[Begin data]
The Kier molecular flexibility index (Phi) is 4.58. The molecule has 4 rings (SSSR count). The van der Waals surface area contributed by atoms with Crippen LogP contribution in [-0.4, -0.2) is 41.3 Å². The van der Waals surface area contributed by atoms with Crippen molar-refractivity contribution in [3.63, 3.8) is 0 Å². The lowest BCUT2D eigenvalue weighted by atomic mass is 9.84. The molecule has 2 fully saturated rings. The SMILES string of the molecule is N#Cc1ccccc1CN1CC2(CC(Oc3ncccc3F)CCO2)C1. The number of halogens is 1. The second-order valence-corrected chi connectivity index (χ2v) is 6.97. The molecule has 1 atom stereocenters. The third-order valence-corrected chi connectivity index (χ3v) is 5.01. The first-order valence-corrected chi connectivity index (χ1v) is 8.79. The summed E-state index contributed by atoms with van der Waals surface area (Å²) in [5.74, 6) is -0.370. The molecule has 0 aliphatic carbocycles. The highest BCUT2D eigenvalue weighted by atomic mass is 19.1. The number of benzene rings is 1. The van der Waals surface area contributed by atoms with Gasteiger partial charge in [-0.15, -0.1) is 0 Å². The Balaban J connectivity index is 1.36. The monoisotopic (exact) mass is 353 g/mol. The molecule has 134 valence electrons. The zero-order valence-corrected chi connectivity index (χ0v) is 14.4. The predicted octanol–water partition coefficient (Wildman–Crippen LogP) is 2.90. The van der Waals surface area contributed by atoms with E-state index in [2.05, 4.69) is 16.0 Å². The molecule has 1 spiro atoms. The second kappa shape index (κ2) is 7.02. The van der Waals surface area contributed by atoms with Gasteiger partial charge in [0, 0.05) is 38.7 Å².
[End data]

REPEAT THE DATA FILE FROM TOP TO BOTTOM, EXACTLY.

The Kier molecular flexibility index (Phi) is 4.58. The molecule has 4 rings (SSSR count). The van der Waals surface area contributed by atoms with Crippen LogP contribution in [-0.4, -0.2) is 41.3 Å². The van der Waals surface area contributed by atoms with Crippen molar-refractivity contribution in [3.63, 3.8) is 0 Å². The lowest BCUT2D eigenvalue weighted by atomic mass is 9.84. The molecule has 2 fully saturated rings. The SMILES string of the molecule is N#Cc1ccccc1CN1CC2(CC(Oc3ncccc3F)CCO2)C1. The number of halogens is 1. The second-order valence-corrected chi connectivity index (χ2v) is 6.97. The molecule has 1 atom stereocenters. The third-order valence-corrected chi connectivity index (χ3v) is 5.01. The first-order valence-corrected chi connectivity index (χ1v) is 8.79. The summed E-state index contributed by atoms with van der Waals surface area (Å²) in [5.74, 6) is -0.370. The molecule has 0 aliphatic carbocycles. The highest BCUT2D eigenvalue weighted by atomic mass is 19.1. The number of benzene rings is 1. The van der Waals surface area contributed by atoms with Gasteiger partial charge in [-0.15, -0.1) is 0 Å². The Balaban J connectivity index is 1.36. The monoisotopic (exact) mass is 353 g/mol. The molecule has 134 valence electrons. The zero-order valence-corrected chi connectivity index (χ0v) is 14.4. The predicted octanol–water partition coefficient (Wildman–Crippen LogP) is 2.90. The van der Waals surface area contributed by atoms with E-state index in [2.05, 4.69) is 16.0 Å². The molecule has 1 spiro atoms. The second kappa shape index (κ2) is 7.02. The van der Waals surface area contributed by atoms with Gasteiger partial charge in [0, 0.05) is 38.7 Å².